I'm no dinosaur but I'm shocked at how far higher education organizations have come in terms of understanding who their students are. When I compare it to my own experience, I'm realizing just how little my school knew about me. Other than the courses I was taking and my contact info, I have little reason to believe they knew much more about me than that. It's crazy to think about the missed opportunities: after a couple of phone calls for donations post-graduation, they stopped calling me entirely. It's like we didn't know each other at all.
Fast forward to today. Although schools are well into the era of digital transformation, Jane Gibson, a marketing automation expert at Traction on Demand, says they could be doing more, especially in engaging and understanding the needs of their students, faculty and all other constituents, including parents and staff.
Jane advocates for institutions to consider the processes across the constituent life cycle and align the best tools to support them. This generally results in a multi-cloud approach to provide a data hub or central source of truth, which can then be used to build out communications, engagement and services, among other needs. A school may have already implemented Salesforce Marketing Cloud for recruitment, Service Cloud for centralized support or Community Cloud for admissions, but looking toward the future, a combination of these will have the biggest impact.
A holistic approach is the best approach
Without a holistic approach, “They're missing out on having that 360-degree view into the most important interactions and engagements in a student's journey,” says Jane. In this way, the student journey is not unlike the customer journey for businesses or the constituent journey in the nonprofit world. All of these journeys require a period of relationship building and nurturing, and all of these journeys are best maintained when every touch point is accounted for.
For Jane, it comes down to two main types of touch points: “traditional” touch points that follow the calendar year (such as the start of school or exam periods) and “active” touch points, such as a student filling out an online form or creating a social post that could trigger the next step of interaction. By combining the data of these two types of touch points, schools are in a better position to set their prospects and students up for success.
“Imagine if the data was centralized in a way that it wasn't siloed and it was easier to work across groups. For faculty, there's great potential to give them more information and to be integrated with other typical silos so they can work together to mark a student at-risk.” Jane explains that by implementing Service Cloud, for example, advisers could flag a high-risk student and create a case to identify steps to track their progress towards resolution. Layering on top of that, Community Cloud could serve as a one-stop shop for students to connect to those supporting them; they could schedule appointments with advisers and access other resources. Furthermore, Marketing Cloud could drive continued engagement with triggered communications as goals are achieved, or to check in at a regular cadence if they are not.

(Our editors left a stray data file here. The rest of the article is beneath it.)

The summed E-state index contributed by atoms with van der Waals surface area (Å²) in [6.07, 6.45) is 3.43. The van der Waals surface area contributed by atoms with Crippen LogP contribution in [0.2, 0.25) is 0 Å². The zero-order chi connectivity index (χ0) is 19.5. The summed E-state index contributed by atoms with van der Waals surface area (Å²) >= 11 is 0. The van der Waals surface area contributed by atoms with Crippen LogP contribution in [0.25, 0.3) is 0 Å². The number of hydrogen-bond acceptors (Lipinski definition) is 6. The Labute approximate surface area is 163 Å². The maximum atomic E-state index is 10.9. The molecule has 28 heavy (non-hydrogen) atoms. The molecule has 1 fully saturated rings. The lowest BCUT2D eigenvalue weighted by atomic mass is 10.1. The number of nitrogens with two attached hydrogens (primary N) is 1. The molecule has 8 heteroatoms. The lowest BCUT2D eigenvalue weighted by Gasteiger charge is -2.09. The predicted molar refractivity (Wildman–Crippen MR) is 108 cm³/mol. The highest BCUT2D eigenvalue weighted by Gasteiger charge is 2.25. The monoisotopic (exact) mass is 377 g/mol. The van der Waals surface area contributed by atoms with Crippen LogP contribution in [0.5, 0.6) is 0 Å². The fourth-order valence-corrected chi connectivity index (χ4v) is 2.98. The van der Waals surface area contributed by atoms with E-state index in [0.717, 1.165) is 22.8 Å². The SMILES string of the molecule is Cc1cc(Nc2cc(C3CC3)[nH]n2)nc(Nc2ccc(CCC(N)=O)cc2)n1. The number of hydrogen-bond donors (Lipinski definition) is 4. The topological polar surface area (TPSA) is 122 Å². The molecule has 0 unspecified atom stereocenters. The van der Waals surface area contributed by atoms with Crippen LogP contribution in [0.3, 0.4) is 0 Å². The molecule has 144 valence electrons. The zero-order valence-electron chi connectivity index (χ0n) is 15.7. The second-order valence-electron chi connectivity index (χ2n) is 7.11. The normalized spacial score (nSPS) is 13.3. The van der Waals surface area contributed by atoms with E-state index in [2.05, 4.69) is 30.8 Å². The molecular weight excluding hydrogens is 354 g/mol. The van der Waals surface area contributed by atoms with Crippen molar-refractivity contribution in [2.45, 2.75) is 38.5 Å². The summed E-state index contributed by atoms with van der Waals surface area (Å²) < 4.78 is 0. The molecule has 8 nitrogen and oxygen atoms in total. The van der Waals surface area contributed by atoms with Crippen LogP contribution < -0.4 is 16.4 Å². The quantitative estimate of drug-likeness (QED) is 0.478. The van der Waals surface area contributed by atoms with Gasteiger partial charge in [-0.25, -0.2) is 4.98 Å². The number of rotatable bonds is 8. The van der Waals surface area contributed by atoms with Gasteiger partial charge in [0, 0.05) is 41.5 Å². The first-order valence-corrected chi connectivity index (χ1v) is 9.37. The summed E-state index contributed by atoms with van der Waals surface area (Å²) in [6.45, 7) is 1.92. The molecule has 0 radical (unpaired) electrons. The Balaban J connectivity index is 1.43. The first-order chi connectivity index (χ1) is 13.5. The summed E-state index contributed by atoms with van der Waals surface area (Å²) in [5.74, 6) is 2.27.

Choose a specific area to get started
It can be daunting to attempt going full throttle with a multi-cloud approach, so Jane suggests picking a specific area—such as recruiting—to start. “The best starting point is to find the best use case. For example, if your school is looking to increase admissions, especially if you're wanting to target a certain market segment, you could focus more on recruiting and building relationships with high school juniors and seniors.”
In this case, Marketing Cloud could be used to run engagement programs to connect with key target groups, and then Community Could could be added to help the prospective students through the application process. These technologies, once implemented, could extend to other groups; for example, these Clouds could also be used to engage current students, faculty and alumni.
We can take you from crawl to ride--but Jane suggests starting with a targeted, focused entry point for your digital transformation.
Don't bite off more than you can chew
“Higher education organizations are going to be successful if they have a targeted, focused entry point. Eventually, you can open it up to the larger vision,” says Jane. Even if you start small, it's about giving your students, their parents, faculty members, alumni and other constituents the best experience possible by facilitating a seamless online journey. “At Traction on Demand, regardless of which Cloud you start with, we take the crawl—walk—run—ride approach, meaning we'll support you from the very beginning of your project and evolve with you to your grander end-goal.”